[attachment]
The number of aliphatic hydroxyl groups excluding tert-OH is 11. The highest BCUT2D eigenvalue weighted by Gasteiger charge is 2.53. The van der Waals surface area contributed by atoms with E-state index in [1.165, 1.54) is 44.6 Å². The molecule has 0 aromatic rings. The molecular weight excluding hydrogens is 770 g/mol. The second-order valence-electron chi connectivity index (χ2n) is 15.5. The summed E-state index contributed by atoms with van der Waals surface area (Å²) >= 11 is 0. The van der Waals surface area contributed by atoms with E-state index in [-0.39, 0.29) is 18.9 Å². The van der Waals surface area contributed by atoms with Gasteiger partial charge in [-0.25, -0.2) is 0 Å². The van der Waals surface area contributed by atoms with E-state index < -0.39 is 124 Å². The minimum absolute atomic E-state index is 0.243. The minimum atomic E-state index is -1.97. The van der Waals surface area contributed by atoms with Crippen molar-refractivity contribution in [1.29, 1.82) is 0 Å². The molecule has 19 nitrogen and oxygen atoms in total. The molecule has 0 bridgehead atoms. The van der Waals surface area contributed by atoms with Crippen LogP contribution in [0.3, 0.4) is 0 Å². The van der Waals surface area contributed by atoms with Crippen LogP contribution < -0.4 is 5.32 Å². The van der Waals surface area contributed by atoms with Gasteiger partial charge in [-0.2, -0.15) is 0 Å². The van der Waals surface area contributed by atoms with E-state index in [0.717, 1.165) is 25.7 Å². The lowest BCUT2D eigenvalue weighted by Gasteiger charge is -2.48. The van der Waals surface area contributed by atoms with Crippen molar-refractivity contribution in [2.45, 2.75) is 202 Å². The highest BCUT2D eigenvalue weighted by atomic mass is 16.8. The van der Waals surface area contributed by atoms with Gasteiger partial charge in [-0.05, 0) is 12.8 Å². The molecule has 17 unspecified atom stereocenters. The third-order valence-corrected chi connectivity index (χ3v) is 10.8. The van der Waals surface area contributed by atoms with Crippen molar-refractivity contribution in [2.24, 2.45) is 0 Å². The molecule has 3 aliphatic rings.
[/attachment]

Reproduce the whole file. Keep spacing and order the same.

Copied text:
The number of aliphatic hydroxyl groups excluding tert-OH is 11. The highest BCUT2D eigenvalue weighted by Gasteiger charge is 2.53. The van der Waals surface area contributed by atoms with E-state index in [1.165, 1.54) is 44.6 Å². The molecule has 0 aromatic rings. The molecular weight excluding hydrogens is 770 g/mol. The second-order valence-electron chi connectivity index (χ2n) is 15.5. The summed E-state index contributed by atoms with van der Waals surface area (Å²) >= 11 is 0. The van der Waals surface area contributed by atoms with E-state index in [-0.39, 0.29) is 18.9 Å². The van der Waals surface area contributed by atoms with Gasteiger partial charge in [-0.25, -0.2) is 0 Å². The van der Waals surface area contributed by atoms with E-state index < -0.39 is 124 Å². The minimum absolute atomic E-state index is 0.243. The minimum atomic E-state index is -1.97. The van der Waals surface area contributed by atoms with Crippen molar-refractivity contribution in [1.29, 1.82) is 0 Å². The molecule has 19 nitrogen and oxygen atoms in total. The molecule has 0 bridgehead atoms. The van der Waals surface area contributed by atoms with Crippen LogP contribution in [0.3, 0.4) is 0 Å². The van der Waals surface area contributed by atoms with Crippen LogP contribution < -0.4 is 5.32 Å². The van der Waals surface area contributed by atoms with Gasteiger partial charge in [-0.2, -0.15) is 0 Å². The van der Waals surface area contributed by atoms with E-state index in [0.717, 1.165) is 25.7 Å². The lowest BCUT2D eigenvalue weighted by Gasteiger charge is -2.48. The van der Waals surface area contributed by atoms with Crippen molar-refractivity contribution in [2.45, 2.75) is 202 Å². The highest BCUT2D eigenvalue weighted by atomic mass is 16.8. The van der Waals surface area contributed by atoms with Gasteiger partial charge in [-0.05, 0) is 12.8 Å². The molecule has 17 unspecified atom stereocenters. The third-order valence-corrected chi connectivity index (χ3v) is 10.8. The van der Waals surface area contributed by atoms with Crippen molar-refractivity contribution in [2.24, 2.45) is 0 Å². The molecule has 3 aliphatic rings.